SEATTLE — A suspicious letter containing the deadly poison ricin was mailed to President Barack Obama from Spokane, Wash., on the same day similar ricin-tainted letters were mailed to a federal judge and a post office, the FBI said Thursday.
A man arrested last week in Spokane has been charged with sending the letter to the Spokane-based judge after that letter and the letter to the post office were intercepted May 14.
The Obama letter was intercepted May 22, along with a similar letter sent to Fairchild Air Force Base, near Spokane, the Seattle FBI office said in a written statement.
The FBI and the U.S. Postal Inspection Service said all four envelopes were postmarked May 13 in Spokane and are in the possession of law enforcement. Three contained active ricin toxin, but the letter sent to the Air Force base continues to undergo testing. Each was addressed by hand in red ink.
The authorities said they have information that a fifth similar letter was sent to a Central Intelligence Agency location in McLean, Va., and it was "detected" May 22 but has not been located.
"Active monitoring of the mail stream continues in an effort to locate this letter and mitigate any risk its contents might pose," the FBI statement said.
It is unlikely the letter would be encountered by a member of the public, but it should not be opened or handled, and law enforcement authorities should be notified immediately, the statement said.
According to the Centers for Disease Control and Prevention, ricin is a poison found naturally in castor beans. Symptoms can include difficulty breathing, vomiting and redness on the skin, depending on how the affected person comes into contact with the poison.
The FBI is not aware of any illness resulting from exposure to the Spokane-postmarked letters, agency spokeswoman Ayn Dietrich said.
Matthew Ryan Buquet, a 37-year-old registered sex offender who lives near downtown Spokane, has pleaded not guilty to a single charge of mailing a threatening communication and was being held without bail.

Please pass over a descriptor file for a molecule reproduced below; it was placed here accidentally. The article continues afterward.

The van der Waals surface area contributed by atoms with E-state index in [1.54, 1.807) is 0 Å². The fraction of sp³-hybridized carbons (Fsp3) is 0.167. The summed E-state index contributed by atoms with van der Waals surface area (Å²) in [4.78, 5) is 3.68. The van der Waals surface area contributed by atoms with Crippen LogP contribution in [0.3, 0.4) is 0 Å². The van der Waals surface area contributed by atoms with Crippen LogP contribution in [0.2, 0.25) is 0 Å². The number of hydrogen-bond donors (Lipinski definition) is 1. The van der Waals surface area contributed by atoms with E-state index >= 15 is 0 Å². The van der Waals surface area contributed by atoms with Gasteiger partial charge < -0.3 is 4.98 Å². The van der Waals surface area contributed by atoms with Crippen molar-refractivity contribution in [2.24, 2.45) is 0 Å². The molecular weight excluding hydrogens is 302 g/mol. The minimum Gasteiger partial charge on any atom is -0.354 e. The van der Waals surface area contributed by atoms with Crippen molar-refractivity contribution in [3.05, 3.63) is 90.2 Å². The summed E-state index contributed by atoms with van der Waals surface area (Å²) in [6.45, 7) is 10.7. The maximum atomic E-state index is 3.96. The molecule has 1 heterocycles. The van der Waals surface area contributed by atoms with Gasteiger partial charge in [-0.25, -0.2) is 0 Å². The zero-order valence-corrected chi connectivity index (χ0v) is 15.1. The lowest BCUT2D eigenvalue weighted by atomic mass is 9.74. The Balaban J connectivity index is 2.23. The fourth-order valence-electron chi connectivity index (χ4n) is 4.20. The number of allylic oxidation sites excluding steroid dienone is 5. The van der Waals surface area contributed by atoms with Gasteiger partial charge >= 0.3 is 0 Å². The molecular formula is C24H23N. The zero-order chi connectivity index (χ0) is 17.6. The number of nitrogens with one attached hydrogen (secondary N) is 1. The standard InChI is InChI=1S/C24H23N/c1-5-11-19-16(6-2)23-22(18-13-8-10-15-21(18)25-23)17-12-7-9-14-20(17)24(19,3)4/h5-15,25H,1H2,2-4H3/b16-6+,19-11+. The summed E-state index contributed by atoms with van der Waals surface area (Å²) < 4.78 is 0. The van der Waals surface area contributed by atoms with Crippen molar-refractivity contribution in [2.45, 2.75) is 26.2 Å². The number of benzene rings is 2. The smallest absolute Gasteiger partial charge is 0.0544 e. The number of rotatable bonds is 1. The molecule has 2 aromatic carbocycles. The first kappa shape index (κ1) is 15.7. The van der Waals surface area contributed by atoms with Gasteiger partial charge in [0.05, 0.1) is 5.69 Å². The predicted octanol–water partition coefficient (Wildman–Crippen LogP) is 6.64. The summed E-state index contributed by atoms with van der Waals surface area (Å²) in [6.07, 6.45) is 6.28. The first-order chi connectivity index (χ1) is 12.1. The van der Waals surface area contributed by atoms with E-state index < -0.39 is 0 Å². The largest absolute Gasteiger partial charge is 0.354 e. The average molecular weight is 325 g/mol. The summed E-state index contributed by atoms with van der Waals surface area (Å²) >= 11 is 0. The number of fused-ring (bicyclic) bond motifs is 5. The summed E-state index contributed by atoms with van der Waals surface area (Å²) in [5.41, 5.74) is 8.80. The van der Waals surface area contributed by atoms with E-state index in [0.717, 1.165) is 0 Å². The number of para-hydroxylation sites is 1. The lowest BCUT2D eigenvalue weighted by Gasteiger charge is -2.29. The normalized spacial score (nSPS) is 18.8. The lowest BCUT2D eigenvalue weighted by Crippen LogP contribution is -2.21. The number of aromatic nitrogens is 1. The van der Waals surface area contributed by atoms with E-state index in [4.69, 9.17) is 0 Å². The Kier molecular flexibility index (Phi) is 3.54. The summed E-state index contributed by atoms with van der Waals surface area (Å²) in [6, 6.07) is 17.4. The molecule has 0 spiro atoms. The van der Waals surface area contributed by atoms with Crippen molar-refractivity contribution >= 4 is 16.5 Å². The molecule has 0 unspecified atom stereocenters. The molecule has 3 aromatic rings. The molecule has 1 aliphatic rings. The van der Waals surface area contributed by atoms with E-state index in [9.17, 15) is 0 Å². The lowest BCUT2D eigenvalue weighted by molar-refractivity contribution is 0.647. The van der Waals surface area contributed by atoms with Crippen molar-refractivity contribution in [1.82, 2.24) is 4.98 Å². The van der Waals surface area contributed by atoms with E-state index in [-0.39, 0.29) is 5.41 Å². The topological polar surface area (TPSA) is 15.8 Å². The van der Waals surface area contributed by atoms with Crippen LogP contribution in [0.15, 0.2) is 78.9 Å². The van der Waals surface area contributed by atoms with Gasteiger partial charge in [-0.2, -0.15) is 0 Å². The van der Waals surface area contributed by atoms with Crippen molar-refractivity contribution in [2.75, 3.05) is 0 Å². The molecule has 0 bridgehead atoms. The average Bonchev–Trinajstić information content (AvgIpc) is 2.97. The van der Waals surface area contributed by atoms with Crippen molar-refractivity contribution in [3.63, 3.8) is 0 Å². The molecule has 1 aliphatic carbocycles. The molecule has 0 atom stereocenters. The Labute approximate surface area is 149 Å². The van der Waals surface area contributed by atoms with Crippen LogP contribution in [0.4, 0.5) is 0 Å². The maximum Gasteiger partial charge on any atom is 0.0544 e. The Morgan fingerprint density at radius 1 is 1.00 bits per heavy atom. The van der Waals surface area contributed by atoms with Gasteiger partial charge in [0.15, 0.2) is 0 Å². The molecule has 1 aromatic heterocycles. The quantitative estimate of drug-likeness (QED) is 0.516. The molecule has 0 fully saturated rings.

The U.S. Attorney's Office "has made no comment on whether additional charges may be sought," Dietrich said. That investigation continues, but Dietrich said in an email that "at this time we don't expect to present any other subjects" to federal prosecutors.
Authorities were investigating several suspicious letters addressed recently to Obama.
Officials said Thursday that a suspicious letter mailed to the White House was similar to two threatening, poison-laced letters about the gun control debate that were sent to New York Mayor Michael Bloomberg, one of the nation's most potent gun-control advocates.
The letter was addressed to the president and was intercepted Wednesday at a White House mail screening facility, the Secret Service said. Two similar letters sent to Bloomberg in New York and his gun control group in Washington contained traces of ricin.
It wasn't immediately clear whether the Obama letter intercepted Wednesday contained ricin. It was turned over to the FBI's Joint Terrorism Task Force for testing and investigation.
New York Police Commissioner Raymond Kelly said Thursday that all three letters apparently came from the same machine or computer.
The postal workers union, citing information it got in a Postal Service briefing, said the letters bore a Shreveport, La., postmark. Kelly would not comment on the origin.
"The Shreveport letters are separate from this Spokane investigation," FBI spokeswoman Dietrich said in an emailed response to questions from the Associated Press.
Bloomberg has emerged as one of the country's most important gun-control advocates, able to press his case with both his public position and his private money.
The New York letter was opened at the city's mail facility in Manhattan in a biochemical containment box, which is a part of the screening process for mayor's office mail.
"In terms of the processes and procedures that are in place now we think they worked," Kelly said. "This is sort of an effect of the post-9/11 world that we live in that these checks and facilities are in place and the system worked."
The second letter was opened Sunday by Mark Glaze, director of Mayors Against Illegal Guns, the Washington-based nonprofit Bloomberg started.
The letter Glaze opened tested positive for ricin initially. The other letter to Bloomberg at first tested negative but tested positive at a retest Wednesday.
Bloomberg and Boston Mayor Thomas Menino founded Mayors Against Illegal Guns, which now counts more than 700 mayors nationwide as members. It lobbies federal and state lawmakers, and it aired a spate of television ads this year urging Congress to expand background checks and pass other gun-control measures after the school shooting in Newtown, Conn. The background check proposal failed in a Senate vote in April, and other measures gun-control advocates wanted — including a ban on sales of military-style assault weapons — have stalled.
About a month ago, letters containing ricin were addressed to Obama, a U.S. senator and a Mississippi judge. One of the letters postmarked in Memphis, was traced back to Tupelo, Miss., and a Mississippi man was arrested.